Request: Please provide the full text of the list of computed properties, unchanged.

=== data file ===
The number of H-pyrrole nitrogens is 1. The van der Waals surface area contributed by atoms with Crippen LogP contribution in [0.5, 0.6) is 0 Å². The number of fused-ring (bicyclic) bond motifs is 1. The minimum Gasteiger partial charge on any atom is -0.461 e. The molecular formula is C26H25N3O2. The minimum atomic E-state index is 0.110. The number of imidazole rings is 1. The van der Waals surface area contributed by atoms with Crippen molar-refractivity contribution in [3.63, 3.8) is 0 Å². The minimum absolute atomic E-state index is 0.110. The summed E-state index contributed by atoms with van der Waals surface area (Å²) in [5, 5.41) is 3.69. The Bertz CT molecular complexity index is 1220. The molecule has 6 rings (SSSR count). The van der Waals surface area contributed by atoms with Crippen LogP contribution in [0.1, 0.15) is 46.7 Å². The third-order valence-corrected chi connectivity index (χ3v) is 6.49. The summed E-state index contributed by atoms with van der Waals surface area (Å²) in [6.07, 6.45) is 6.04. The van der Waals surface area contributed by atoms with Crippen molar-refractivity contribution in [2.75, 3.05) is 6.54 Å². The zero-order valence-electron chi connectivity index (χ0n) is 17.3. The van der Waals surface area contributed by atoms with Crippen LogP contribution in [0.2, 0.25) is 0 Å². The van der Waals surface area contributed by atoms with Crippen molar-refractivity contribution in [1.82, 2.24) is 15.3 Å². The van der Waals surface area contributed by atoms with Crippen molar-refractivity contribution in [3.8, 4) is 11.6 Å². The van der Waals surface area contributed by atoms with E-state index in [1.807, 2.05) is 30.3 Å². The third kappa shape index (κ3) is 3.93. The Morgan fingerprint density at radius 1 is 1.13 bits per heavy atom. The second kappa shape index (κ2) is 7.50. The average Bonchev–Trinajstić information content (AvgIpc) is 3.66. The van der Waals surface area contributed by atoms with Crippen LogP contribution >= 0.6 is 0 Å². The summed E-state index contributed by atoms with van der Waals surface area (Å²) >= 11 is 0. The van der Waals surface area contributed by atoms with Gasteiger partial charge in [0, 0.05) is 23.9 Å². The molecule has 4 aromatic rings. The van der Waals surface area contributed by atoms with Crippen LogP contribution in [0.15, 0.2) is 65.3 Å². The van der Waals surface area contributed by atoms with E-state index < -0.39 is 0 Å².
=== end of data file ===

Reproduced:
The number of H-pyrrole nitrogens is 1. The van der Waals surface area contributed by atoms with Crippen LogP contribution in [0.5, 0.6) is 0 Å². The number of fused-ring (bicyclic) bond motifs is 1. The minimum Gasteiger partial charge on any atom is -0.461 e. The molecular formula is C26H25N3O2. The minimum atomic E-state index is 0.110. The number of imidazole rings is 1. The van der Waals surface area contributed by atoms with Crippen molar-refractivity contribution in [3.63, 3.8) is 0 Å². The minimum absolute atomic E-state index is 0.110. The summed E-state index contributed by atoms with van der Waals surface area (Å²) in [5, 5.41) is 3.69. The Bertz CT molecular complexity index is 1220. The molecule has 6 rings (SSSR count). The van der Waals surface area contributed by atoms with Crippen LogP contribution in [0.1, 0.15) is 46.7 Å². The third-order valence-corrected chi connectivity index (χ3v) is 6.49. The summed E-state index contributed by atoms with van der Waals surface area (Å²) in [6.07, 6.45) is 6.04. The van der Waals surface area contributed by atoms with Crippen molar-refractivity contribution in [2.75, 3.05) is 6.54 Å². The zero-order valence-electron chi connectivity index (χ0n) is 17.3. The van der Waals surface area contributed by atoms with Crippen LogP contribution in [0.2, 0.25) is 0 Å². The van der Waals surface area contributed by atoms with Crippen molar-refractivity contribution in [1.82, 2.24) is 15.3 Å². The van der Waals surface area contributed by atoms with Crippen molar-refractivity contribution in [3.8, 4) is 11.6 Å². The van der Waals surface area contributed by atoms with E-state index in [1.807, 2.05) is 30.3 Å². The third kappa shape index (κ3) is 3.93. The Morgan fingerprint density at radius 1 is 1.13 bits per heavy atom. The second kappa shape index (κ2) is 7.50. The average Bonchev–Trinajstić information content (AvgIpc) is 3.66. The van der Waals surface area contributed by atoms with Crippen LogP contribution >= 0.6 is 0 Å². The summed E-state index contributed by atoms with van der Waals surface area (Å²) >= 11 is 0. The van der Waals surface area contributed by atoms with Gasteiger partial charge in [0, 0.05) is 23.9 Å². The molecule has 4 aromatic rings. The van der Waals surface area contributed by atoms with Crippen LogP contribution in [0.15, 0.2) is 65.3 Å². The van der Waals surface area contributed by atoms with E-state index < -0.39 is 0 Å².